Myth of Aging: It is scary how wrong we are about aging, and it’s making caregiving harder

Myth of Aging: It is scary how wrong we are about aging, and it’s making caregiving harder

Myth of Aging: It is scary how wrong we are about aging, and it’s making caregiving harder

Myth of Aging: It is scary how wrong we are about aging, and it’s making caregiving harder.


First off, let me say I have no idea how to spell aging (ageing), so I'll use both. Most pieces of advice on how to help your aging parents often resemble standardized flight procedures - a checklist of do's and don'ts on how to assist THEM.

Do: Communicate openly

Do: Arrange all legal matters

Do: Help with their finances

Do: Encourage socializing in the community

Do: Organize important phone numbers

Do: Increase their activity level

Do: Conduct a home safety check

Don't: Exclude them from decision-making

Don't: Neglect self-care

Don't: Forget to set boundaries

And so on...

Seniors and adult children receive this advice, each interpreting it differently. Our parents view it as mere suggestions from people or institutions who can't understand their experience. Adult children see it as a guide on how to be a dutiful and responsible child, sometimes feeling overwhelmed by the responsibility. Both parties dance around decades of relationship patterns ignored in this conversation, which lie between generations and siblings. How does one even begin with such uncharted territory? So many potential challenges to navigate: siblings, finances, distance, parental relationships, history, forgiveness, trauma, medical conditions, emotions, fear... the list goes on.

The advice I’m giving is uniquely  from my own experience, although I share it daily with many dealing with aging parents. No lists, no bullet points, no fixed structure; just a few words that resonated with me, urging me towards an extraordinary yet daunting purpose: to change not my aging parents, but myself – a personal pre-flight checklist. I aimed to understand my journey before supporting theirs. I didn't aim to change their views, emotions, or behaviors; I aimed to understand my role in their journey and unpack my own baggage of beliefs, fears, and expectations.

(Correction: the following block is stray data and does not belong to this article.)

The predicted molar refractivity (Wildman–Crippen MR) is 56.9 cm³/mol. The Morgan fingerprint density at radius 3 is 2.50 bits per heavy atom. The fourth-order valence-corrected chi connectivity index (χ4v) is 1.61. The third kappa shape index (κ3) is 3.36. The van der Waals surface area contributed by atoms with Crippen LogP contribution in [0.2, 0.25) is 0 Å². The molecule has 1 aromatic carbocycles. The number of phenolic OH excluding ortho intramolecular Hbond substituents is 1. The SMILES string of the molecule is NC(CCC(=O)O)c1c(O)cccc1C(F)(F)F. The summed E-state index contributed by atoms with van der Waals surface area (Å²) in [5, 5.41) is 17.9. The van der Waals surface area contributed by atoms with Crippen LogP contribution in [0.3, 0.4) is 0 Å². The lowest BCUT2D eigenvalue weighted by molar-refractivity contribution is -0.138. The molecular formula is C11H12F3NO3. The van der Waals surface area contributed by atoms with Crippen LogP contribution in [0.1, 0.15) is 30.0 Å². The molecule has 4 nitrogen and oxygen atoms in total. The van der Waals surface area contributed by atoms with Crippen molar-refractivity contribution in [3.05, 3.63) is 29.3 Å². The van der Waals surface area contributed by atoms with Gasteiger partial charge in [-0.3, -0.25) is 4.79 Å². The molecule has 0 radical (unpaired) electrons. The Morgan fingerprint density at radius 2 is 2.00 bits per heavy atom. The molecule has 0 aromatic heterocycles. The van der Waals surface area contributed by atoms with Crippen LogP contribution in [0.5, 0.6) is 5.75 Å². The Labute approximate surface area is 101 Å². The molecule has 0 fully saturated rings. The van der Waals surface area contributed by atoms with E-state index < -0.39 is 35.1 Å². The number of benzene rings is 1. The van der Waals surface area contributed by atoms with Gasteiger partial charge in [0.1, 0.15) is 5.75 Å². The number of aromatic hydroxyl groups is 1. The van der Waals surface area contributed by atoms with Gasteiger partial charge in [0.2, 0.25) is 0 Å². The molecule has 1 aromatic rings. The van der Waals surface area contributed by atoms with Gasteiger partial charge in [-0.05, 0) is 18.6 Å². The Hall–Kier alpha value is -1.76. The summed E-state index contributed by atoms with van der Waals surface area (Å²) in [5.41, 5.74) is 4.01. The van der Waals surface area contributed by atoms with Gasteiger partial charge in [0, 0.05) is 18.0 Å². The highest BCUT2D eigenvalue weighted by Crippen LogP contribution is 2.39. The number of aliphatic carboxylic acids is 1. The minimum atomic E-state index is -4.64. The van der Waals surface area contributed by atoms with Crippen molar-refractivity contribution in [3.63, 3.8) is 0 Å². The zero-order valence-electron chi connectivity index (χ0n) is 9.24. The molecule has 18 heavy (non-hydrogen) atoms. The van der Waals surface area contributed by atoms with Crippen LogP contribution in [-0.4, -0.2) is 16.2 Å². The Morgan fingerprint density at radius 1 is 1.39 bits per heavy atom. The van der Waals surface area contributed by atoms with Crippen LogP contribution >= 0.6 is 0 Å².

I encourage you, whether a dutiful child, a senior navigating aging, a compassionate service provider, or a well-meaning friend, to join me in unraveling the complex narrative of aging. It's time to acknowledge, challenge our perceptions.  If you are OLDER , please help us understand by sharing with us openly the experience and the feelings and freedom that come along with that experience.

Why are we so afraid of aging?

Navigating the shifting tides of intergenerational interaction starts with an uncomfortable reality – we are all, to some extent, tainted by ageism. It is a silent, pervasive framework, repeatedly thrust upon us by businesses, societies, and is not based in fact at all but perception and fear. I want us to discuss that because we are all victims of this and guilty of this until we are old. And then we know what those younger than us will not understand until they are gloriously and unabashedly old. My husband is 92, I am lucky enough to witness his experience at his side and those of his peers. Conversations that do not discuss aging or the cannots (except the occasional chuckle of what is not working as well as it used to). There is no doom, no fear, no loss of motivation or curiosity. There is contentment, happiness, joy in the smaller things, tons of gratitude, and the impact of familiar voices and faces. At 47, I also continue to hear the rhetoric around me that everything is chasing a youthful glow, anti-aging, vitamins, creams, hairstyles, clothes. Not becoming irrelevant.

I am here to announce: there is a SEISMIC gap in our understanding of what aging might actually feel like and our IGNORANCE IS NOT SERVING US AT ALL.

It is so subtle in our conversations,

"Oh, you look great, you have not changed at all"

"Oh, you look so young"

"What are you doing, you are the same size you were in high school"

And many much more overt. Cover your roots, Botox, retinol, naps, competition on how active you are, fear of slowing down, fear of retirement.

Ageism is the unfounded prejudice against older people that each of us has imbibed with the culture, the expectations, the advertisements that shape our outlook. It is us feeling they are less than what they were before. It’s in the way we knit our brows when an elder takes a tad longer to reply, the sudden shock we cast upon someone who dares to display both gray hair and vitality, the feigned empathy as we shout our words to the hard of hearing. We are doing a great injustice to OURSELVES more than we are to those we are caring for and we are doing a greater disjustice to our kids. With every assumption, raised eyebrow and sigh we are hating our future self. We are dreading our own story and journey and teaching our kids the same. We are making each day we spend today worth less than the day before.